More specifically, Empire Builder solidified a central element of pickup and deliver gameplay that has become part of the vast majority of games [especially train-themed games] which use the mechanism and which [importantly] is absent from all of the previous train-themed games mentioned in the intro: The idea that any given demand can be sourced from multiple supply locations, and [conversely] that any given supply can potentially be used to fulfill demands in multiple different locations. In prior games that had inklings of pu&d, delivery contracts were of the sort "go to that place, then come back to this other place". In Empire Builder, it is "Newcastle needs coal", but there are multiple places to get coal, and if you're not connected to any you'll have to decide which one works best with other potential deliveries.
That idea comes back in full force, of course, in Age of Steam and its family tree [parents and children]. While there are no trains which move around the board and demand is determined by the board topology itself and not a random contract draw, the essential tension remains of linking up a network various potential supply sources to various possible matching demands in such a way as to efficiently take advantage of as many as possible of the produced goods when they present themselves to be supplied to fulfill demands. If there is any other game series which is quintessentially the "modern train game", it is the AoS family, and while the supply/demand system is not a direct port in any sense, it is hard to imagine its having developed in the way it did without the earlier [possibly mediated] influence of Empire Builder.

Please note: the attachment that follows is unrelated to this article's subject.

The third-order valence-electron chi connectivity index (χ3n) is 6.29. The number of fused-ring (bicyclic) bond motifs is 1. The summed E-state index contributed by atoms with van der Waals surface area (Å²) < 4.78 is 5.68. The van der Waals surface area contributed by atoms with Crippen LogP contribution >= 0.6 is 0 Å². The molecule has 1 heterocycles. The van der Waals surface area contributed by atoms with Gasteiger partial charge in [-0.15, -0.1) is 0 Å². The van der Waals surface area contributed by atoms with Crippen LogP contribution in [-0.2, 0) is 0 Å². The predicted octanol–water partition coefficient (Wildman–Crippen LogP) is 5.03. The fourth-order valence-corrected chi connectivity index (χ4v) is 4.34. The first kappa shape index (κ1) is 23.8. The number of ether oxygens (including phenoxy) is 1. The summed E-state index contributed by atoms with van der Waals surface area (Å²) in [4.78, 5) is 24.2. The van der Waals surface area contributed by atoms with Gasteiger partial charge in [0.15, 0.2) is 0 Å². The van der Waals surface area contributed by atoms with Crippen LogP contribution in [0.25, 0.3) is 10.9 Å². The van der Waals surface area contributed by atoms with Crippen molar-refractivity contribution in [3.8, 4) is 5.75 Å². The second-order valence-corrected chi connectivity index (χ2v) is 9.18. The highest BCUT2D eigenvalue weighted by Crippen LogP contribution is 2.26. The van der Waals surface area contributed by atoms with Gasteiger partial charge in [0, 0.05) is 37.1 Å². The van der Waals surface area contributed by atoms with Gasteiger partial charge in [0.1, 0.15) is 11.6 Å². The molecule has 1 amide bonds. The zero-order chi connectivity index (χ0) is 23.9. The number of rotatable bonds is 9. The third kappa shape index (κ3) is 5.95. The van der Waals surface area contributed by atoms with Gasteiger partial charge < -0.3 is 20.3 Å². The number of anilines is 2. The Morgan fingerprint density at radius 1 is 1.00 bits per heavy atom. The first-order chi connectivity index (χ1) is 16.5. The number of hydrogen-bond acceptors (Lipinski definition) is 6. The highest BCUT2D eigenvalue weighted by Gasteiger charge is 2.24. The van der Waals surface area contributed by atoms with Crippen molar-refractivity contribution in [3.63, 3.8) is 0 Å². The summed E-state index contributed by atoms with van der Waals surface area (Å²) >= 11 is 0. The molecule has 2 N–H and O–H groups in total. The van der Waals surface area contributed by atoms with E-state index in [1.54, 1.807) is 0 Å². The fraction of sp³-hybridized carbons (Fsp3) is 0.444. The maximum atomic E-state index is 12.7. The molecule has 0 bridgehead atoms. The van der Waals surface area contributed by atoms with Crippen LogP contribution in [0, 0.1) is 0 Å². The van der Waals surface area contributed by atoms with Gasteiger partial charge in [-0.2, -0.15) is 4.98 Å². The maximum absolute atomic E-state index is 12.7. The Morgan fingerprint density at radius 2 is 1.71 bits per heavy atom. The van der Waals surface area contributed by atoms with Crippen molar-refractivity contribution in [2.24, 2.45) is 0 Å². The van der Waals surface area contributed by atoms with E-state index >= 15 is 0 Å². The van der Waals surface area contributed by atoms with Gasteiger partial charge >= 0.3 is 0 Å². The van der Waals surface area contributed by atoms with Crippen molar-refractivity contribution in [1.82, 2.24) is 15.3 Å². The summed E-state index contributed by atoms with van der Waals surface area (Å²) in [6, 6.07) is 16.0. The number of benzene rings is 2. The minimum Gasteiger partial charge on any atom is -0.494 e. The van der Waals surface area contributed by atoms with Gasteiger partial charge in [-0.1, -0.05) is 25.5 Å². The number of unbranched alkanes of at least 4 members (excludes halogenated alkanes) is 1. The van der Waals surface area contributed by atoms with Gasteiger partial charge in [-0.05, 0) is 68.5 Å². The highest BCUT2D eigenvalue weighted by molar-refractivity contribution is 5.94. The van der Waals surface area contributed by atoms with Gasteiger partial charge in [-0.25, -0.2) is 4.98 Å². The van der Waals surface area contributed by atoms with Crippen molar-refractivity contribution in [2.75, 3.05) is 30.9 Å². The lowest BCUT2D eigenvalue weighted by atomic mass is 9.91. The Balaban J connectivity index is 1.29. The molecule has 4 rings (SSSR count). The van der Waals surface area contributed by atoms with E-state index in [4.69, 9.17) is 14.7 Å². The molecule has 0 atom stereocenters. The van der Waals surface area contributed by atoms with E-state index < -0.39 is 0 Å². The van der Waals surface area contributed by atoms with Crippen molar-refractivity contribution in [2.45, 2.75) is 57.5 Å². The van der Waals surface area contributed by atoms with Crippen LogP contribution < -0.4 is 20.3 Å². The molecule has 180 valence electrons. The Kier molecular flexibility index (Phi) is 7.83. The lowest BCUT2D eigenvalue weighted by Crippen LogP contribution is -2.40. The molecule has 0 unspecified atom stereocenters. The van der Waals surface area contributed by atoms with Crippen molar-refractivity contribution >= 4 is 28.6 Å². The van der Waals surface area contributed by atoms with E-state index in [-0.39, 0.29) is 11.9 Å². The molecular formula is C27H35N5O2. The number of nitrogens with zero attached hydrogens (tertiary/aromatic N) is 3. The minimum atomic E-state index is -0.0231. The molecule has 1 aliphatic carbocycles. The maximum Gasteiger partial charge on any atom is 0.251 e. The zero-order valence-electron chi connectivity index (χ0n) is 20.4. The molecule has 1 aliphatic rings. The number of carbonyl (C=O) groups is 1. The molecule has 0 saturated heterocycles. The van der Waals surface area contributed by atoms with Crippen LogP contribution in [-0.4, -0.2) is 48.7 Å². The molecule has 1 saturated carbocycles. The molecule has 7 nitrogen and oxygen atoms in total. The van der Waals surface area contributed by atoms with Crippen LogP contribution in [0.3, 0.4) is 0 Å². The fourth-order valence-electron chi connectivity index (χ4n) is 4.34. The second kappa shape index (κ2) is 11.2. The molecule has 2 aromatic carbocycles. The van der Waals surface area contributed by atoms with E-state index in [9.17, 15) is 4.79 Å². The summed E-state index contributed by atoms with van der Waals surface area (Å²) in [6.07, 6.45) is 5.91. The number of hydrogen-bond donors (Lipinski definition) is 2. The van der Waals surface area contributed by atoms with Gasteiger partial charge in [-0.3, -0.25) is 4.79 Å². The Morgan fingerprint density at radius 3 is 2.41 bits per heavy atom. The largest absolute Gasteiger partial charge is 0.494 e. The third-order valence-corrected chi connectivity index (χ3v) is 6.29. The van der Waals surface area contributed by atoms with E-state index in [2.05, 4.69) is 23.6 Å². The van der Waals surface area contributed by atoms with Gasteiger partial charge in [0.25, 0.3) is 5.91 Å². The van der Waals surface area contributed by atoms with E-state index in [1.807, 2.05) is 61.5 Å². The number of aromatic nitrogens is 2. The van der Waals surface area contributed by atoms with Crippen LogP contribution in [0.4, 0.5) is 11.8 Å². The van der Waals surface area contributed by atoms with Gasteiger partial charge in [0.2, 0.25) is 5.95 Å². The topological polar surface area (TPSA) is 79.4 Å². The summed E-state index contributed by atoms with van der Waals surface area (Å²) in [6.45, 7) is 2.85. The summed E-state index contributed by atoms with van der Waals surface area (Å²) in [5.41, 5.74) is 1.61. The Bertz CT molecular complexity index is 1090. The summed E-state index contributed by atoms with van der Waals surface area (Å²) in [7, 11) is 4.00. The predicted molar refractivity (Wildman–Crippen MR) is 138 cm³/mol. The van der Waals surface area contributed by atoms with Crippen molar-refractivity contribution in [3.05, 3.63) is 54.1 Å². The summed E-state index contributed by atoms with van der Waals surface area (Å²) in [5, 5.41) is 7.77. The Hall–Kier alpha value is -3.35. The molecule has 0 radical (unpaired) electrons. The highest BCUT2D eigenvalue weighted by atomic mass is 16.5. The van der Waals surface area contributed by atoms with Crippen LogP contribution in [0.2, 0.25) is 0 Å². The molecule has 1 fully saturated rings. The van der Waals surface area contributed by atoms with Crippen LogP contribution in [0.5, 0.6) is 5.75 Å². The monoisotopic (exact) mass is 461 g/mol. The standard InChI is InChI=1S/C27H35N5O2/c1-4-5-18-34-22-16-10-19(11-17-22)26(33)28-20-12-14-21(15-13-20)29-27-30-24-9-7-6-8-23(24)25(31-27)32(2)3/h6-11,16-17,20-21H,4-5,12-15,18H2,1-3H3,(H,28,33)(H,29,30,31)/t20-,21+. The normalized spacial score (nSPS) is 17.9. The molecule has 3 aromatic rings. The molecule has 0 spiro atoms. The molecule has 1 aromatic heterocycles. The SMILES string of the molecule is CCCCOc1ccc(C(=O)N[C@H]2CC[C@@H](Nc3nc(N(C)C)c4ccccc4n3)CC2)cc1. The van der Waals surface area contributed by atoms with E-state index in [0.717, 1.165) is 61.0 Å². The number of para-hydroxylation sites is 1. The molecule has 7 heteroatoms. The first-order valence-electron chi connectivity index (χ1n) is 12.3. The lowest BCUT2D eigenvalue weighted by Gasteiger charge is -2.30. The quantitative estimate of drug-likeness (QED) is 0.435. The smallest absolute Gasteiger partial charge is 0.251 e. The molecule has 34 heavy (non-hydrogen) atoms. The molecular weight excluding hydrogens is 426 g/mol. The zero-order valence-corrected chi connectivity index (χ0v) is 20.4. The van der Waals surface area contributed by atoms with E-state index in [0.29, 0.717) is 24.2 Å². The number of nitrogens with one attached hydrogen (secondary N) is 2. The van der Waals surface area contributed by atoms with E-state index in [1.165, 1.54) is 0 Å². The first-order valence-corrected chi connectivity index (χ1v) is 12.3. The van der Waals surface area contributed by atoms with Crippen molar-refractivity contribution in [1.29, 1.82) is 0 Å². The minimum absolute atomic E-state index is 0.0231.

I am less convinced / certain of it [i.e., would love counter-examples], but I am fairly sure that Empire Builder also represents one of the earliest instances of the concept [divorced from any physical pick-up-and-deliver action] of collecting a good[s] and using it to match up to a randomly drawn "contract" in order to gain a payout. This, of course, has developed through a little bit of mechanical accretion [turning in more than one good at a time in order to receive the payouts for the contracts in question] into a building block as basic to modern gaming as is worker placement or shifting turn order: set collection [esp. toward "contracts"]. Despite being abused and having become one of the most obvious design choices when you need to convert "doing stuff" into points, it is a fundamental design tool.
Mayfair booth at Origins 2007, photo credit Todd Eaton
It's Hard to Stop a Train